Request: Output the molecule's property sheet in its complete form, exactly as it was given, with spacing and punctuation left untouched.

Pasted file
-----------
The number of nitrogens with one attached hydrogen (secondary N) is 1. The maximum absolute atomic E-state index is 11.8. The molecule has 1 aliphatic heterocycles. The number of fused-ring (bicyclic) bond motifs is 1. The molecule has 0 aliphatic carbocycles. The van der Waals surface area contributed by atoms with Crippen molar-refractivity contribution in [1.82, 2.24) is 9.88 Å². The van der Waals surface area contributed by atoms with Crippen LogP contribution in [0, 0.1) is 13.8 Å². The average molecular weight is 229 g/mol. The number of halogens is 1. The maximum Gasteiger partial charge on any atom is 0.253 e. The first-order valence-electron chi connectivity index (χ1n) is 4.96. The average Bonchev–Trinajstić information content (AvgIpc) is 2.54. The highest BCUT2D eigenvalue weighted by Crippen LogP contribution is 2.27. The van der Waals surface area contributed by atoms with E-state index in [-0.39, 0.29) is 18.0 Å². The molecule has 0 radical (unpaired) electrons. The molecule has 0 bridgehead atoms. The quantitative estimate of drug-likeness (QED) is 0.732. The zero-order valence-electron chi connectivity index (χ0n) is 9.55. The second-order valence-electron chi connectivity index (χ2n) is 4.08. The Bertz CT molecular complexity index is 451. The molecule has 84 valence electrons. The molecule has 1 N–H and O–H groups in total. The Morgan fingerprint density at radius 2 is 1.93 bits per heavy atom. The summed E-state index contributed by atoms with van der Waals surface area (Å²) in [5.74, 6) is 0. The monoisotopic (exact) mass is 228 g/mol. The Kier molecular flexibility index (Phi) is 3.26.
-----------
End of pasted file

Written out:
The number of nitrogens with one attached hydrogen (secondary N) is 1. The maximum absolute atomic E-state index is 11.8. The molecule has 1 aliphatic heterocycles. The number of fused-ring (bicyclic) bond motifs is 1. The molecule has 0 aliphatic carbocycles. The van der Waals surface area contributed by atoms with Crippen molar-refractivity contribution in [1.82, 2.24) is 9.88 Å². The van der Waals surface area contributed by atoms with Crippen LogP contribution in [0, 0.1) is 13.8 Å². The average molecular weight is 229 g/mol. The number of halogens is 1. The maximum Gasteiger partial charge on any atom is 0.253 e. The first-order valence-electron chi connectivity index (χ1n) is 4.96. The average Bonchev–Trinajstić information content (AvgIpc) is 2.54. The highest BCUT2D eigenvalue weighted by Crippen LogP contribution is 2.27. The van der Waals surface area contributed by atoms with E-state index in [-0.39, 0.29) is 18.0 Å². The molecule has 0 radical (unpaired) electrons. The molecule has 0 bridgehead atoms. The quantitative estimate of drug-likeness (QED) is 0.732. The zero-order valence-electron chi connectivity index (χ0n) is 9.55. The second-order valence-electron chi connectivity index (χ2n) is 4.08. The Bertz CT molecular complexity index is 451. The molecule has 84 valence electrons. The molecule has 1 N–H and O–H groups in total. The Morgan fingerprint density at radius 2 is 1.93 bits per heavy atom. The summed E-state index contributed by atoms with van der Waals surface area (Å²) in [5.74, 6) is 0. The monoisotopic (exact) mass is 228 g/mol. The Kier molecular flexibility index (Phi) is 3.26.